Weekly Review: COVID-19 Data and Surveillance – March 29, 2021

Weekly Review: COVID-19 Data and Surveillance – March 29, 2021

Trends in Correctional Facilities

The authors of this study aim to document trends in COVID-19 cases among staff working in correctional facilities.  Data were included from March through November 2020 and were extracted from the Federal Bureau of Prisons and Departments of Corrections in all states.   The period prevalence was calculated using active and recovered cases and those cases that resulted in mortality.  The results showed case prevalence for staff was 3-5 times higher compared to the U.S. population prevalence.  On average, case prevalence increased daily by 42 cases per 100,000 employees, compared to 61 cases per 100,000 prisoners and 13 cases per 100,000 U.S. residents. When examining trends at the beginning of the pandemic (March – May), case prevalence among staff increased at a mean daily rate of 40 new cases per 100,000 employees. The daily prevalence decreased from May – June to 21 new cases per 100,000 employees and then there was a significant increase to an average of 52 new cases per 100,000 employees from June to November. Specifically, on November 4 , the national prevalence among prison staff was 9,316 cases per 100,000 employees.  This was 3.2 times greater than the U.S. population prevalence (2,900 cases per 100,000) and 30% lower than the incarcerated population prevalence (13,384 cases per 100,000). Among U.S. resident and prisoner populations, there was not much variation with case prevalence.  Most rapid increases among prisoners occurred when cases were detected.

Global Health Security Index

This article seeks to answer the question “Should policy makers trust composite indices?”  The Global Health Security (GHSI) Index is the first comprehensive assessment of global health security capabilities in 195 countries. Each country has a score out of 100 and this score is determined by six subcategories:

  1. Prevention of the emergence or release of pathogens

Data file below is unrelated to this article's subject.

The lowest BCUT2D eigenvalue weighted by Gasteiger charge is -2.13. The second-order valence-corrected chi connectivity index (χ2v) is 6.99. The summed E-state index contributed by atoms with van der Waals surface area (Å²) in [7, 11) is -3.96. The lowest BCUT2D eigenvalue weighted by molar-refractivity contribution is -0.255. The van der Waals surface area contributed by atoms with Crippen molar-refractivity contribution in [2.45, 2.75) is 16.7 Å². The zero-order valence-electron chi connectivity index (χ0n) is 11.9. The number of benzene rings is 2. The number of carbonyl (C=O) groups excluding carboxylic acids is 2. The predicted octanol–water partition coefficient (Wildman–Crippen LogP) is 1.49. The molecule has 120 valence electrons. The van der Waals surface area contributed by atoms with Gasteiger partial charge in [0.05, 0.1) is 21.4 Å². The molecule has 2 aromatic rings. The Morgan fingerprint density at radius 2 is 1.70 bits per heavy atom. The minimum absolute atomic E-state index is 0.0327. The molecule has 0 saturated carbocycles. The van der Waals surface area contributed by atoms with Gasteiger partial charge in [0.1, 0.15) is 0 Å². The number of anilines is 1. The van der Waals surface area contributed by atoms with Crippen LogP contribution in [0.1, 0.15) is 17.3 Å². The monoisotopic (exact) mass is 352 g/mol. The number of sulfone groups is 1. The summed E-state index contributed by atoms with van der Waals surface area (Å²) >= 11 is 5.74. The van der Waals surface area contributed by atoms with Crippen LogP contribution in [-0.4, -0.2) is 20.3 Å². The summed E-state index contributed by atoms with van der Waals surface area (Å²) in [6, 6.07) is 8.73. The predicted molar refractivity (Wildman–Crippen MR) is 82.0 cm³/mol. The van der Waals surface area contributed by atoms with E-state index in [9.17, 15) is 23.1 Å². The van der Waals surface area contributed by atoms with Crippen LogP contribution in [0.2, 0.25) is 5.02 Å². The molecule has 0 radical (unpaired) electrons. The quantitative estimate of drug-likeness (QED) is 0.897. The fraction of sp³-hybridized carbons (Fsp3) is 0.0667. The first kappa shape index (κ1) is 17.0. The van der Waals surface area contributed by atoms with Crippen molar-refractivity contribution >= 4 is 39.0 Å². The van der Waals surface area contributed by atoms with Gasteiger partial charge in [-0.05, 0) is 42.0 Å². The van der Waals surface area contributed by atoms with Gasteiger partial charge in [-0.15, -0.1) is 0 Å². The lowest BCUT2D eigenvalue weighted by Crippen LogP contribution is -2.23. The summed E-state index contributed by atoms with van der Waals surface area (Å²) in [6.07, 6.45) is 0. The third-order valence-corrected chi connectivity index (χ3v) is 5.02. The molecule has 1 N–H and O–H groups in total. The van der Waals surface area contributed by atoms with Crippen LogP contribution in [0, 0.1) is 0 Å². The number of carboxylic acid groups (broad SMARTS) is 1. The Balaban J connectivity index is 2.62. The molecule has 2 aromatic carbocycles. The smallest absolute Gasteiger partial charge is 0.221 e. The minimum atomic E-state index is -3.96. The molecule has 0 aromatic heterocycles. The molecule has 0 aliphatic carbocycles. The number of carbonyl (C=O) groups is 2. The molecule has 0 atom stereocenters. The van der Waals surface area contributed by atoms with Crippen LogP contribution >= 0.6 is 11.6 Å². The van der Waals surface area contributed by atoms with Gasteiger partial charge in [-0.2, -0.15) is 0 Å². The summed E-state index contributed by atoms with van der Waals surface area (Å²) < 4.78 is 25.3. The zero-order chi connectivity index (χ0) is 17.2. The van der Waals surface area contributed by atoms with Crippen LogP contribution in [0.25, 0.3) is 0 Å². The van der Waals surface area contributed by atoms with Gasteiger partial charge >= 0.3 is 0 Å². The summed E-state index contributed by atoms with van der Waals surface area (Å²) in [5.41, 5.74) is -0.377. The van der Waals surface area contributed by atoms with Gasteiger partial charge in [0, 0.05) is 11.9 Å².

2. Early detection and reporting of epidemics of potential international concern
  3. Rapid response to and mitigation of the spread of an epidemic
  4. Sufficient and robust health system to treat the sick and protect health workers
  5. Commitments to improving national capacity, financing and adherence to norms
  6. Overall risk environment and country vulnerability to biological threats.

According to the article, U.S. UK, Sweden and Brazil were the worst hit countries yet they ranked high on the GHSI as being “more” or “most” prepared whereas Germany, Norway, Singapore, New Zealand and Vietnam surpassed expectations that were indicated in the GHSI.  Jamaica and Fiji also have virtually eliminated Covid-19, but were ranked among the least prepared.  There are limitations to the GHSI as there is incorrect weighting and incomplete definitions of the subcategories and this is important to address when combining subcategories to create a score that is assigned to each country.  Furthermore, the authors state that political leadership and previous experiences with epidemics should be counted as a crucial factor for preparedness.  This is essential given that the GHSI was constructed to guide effective policy-making around the world.  The authors conclude by stating that indices may not be as useful as they claim to be and that simple heuristics and adaptive management strategies are better able to guide policy-making.

|2021-03-29T09:03:19-04:00March 29th, 2021|COVID-19 Literature|0 Comments

About the Author: Payal Patel-Dovlatabadi

Payal Patel-Dovlatabadi
Payal Patel-Dovlatabadi, DrPH, MPH, MBA is an Associate Professor of Public Health and Director of the undergraduate and graduate programs in public health at the University of Evansville. She serves as the public health expert for local media and has appeared on over 100 televised interviews regarding various public health issues with over 50 of the interviews related to COVID-19. Her research interests include healthcare systems and policies in the comparative perspective related to social epidemiology.

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